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EU Commissioner to Address Online Gambling Issues

By: Adam Richards, Thursday February 18th 2010
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Michel Barnier has taken over as the Internal Markets Commissioner in the current European Commission (EC). One of the first issues that he has decided to take up is the resolution of the differences and disputes with the various member nations in the matter of online gambling. Barnier has already ordered the drafting of a position paper on online gambling. This paper will highlight the views that many member nations have that are divergent from European Union (EU) regulations and also define the EU policy. Barnier would be consulting the member countries. He hopes to get the approval by the College of Commissioners as well and be ready to begin implementation by fall this year.

Countries like France, Germany and Greece have refused to conform to the EU regulations. The main reason appears to be that the online gambling laws in these countries give local operators or state owned monopolies an advantage over private European providers of online gambling services. Some member countries have voiced concerns that freeing the online gambling markets will cause a spurt in problem gambling and also in minors engaging in gambling over the Internet. On the other hand the private gambling operators, represented by industry associations like the Remote Gaming Association (RTA) and the European Gaming and Betting Association (EGBA), are insisting on the implementation of free trade in online gambling and the creation of a unified online gambling market in Europe.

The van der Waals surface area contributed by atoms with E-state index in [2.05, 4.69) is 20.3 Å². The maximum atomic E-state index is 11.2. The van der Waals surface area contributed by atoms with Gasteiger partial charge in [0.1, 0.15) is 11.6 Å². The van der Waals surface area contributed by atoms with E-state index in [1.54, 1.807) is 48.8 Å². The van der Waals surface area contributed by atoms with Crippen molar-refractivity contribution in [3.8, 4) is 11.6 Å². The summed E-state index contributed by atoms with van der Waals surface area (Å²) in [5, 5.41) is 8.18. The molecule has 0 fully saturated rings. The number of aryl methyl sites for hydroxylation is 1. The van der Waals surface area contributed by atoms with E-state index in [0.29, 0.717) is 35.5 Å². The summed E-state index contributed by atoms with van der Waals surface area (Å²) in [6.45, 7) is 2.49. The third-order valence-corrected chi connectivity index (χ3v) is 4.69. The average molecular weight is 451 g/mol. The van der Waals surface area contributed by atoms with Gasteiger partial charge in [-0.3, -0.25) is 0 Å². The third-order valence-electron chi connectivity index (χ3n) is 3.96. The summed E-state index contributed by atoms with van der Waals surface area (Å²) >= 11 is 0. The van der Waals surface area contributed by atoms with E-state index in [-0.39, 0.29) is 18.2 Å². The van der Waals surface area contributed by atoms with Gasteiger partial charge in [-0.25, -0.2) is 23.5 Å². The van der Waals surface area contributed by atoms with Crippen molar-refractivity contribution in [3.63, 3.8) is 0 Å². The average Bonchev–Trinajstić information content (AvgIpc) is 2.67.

Apart from the countries mentioned earlier, two countries have been in the recent news for defying the EU policy on online gambling. One of them is Finland. The Finnish state gambling monopolies, RAY and Veikkaus Oy, have been given exclusive permission to offer online gambling. These gaming companies will launch online poker and online casino games from March 2010 under a new and exclusive licensing regime. The other EU country in the news is Spain. In Spain winnings from gambling are given substantial tax breaks if the providers of the gambling services are Spanish. If the providers are foreign companies then the Spanish winners have to pay full taxes. So big is the difference in the two tax rates that it does not make sense for Spanish nationals to place wagers with foreign companies. The Spanish Government has offered the excuse that the tax breaks apply only in the case of charitable organizations and events. But it is not willing to offer the same concessions to foreign charitable organizations and events.

Michel Barnier has a difficult task to perform. Barnier hails from France and his own country is at loggerheads with the EC. Some industry watchers are waiting to see if this will effect the implementation of the unified online gambling regime by the EC.

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